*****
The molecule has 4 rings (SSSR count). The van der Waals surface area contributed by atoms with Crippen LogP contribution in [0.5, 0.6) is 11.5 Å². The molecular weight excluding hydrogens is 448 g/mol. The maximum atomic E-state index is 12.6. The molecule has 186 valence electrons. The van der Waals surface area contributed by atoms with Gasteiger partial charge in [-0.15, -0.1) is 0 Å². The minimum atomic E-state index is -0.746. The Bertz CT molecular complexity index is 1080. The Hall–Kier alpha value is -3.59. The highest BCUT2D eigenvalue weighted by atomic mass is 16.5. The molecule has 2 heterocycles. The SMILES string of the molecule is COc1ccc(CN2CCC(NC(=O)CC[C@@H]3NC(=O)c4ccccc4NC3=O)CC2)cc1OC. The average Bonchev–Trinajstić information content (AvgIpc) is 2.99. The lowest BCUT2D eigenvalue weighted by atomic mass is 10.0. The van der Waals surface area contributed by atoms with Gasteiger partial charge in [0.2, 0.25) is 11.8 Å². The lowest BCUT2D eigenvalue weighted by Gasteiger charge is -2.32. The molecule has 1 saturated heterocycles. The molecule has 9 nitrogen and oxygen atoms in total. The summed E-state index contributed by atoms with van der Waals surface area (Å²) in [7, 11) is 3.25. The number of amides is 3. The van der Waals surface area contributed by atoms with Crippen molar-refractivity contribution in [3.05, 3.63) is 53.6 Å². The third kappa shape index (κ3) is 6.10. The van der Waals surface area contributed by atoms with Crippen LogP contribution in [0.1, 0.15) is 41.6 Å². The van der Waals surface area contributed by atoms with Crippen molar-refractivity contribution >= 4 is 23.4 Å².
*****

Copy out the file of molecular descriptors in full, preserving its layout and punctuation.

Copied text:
The molecule has 4 rings (SSSR count). The van der Waals surface area contributed by atoms with Crippen LogP contribution in [0.5, 0.6) is 11.5 Å². The molecular weight excluding hydrogens is 448 g/mol. The maximum atomic E-state index is 12.6. The molecule has 186 valence electrons. The van der Waals surface area contributed by atoms with Gasteiger partial charge in [-0.15, -0.1) is 0 Å². The minimum atomic E-state index is -0.746. The Bertz CT molecular complexity index is 1080. The Hall–Kier alpha value is -3.59. The highest BCUT2D eigenvalue weighted by atomic mass is 16.5. The molecule has 2 heterocycles. The SMILES string of the molecule is COc1ccc(CN2CCC(NC(=O)CC[C@@H]3NC(=O)c4ccccc4NC3=O)CC2)cc1OC. The average Bonchev–Trinajstić information content (AvgIpc) is 2.99. The lowest BCUT2D eigenvalue weighted by atomic mass is 10.0. The van der Waals surface area contributed by atoms with Gasteiger partial charge in [0.2, 0.25) is 11.8 Å². The lowest BCUT2D eigenvalue weighted by Gasteiger charge is -2.32. The molecule has 1 saturated heterocycles. The molecule has 9 nitrogen and oxygen atoms in total. The summed E-state index contributed by atoms with van der Waals surface area (Å²) in [7, 11) is 3.25. The number of amides is 3. The van der Waals surface area contributed by atoms with Crippen molar-refractivity contribution in [3.05, 3.63) is 53.6 Å². The third kappa shape index (κ3) is 6.10. The van der Waals surface area contributed by atoms with Crippen LogP contribution in [0.1, 0.15) is 41.6 Å². The van der Waals surface area contributed by atoms with Crippen molar-refractivity contribution >= 4 is 23.4 Å².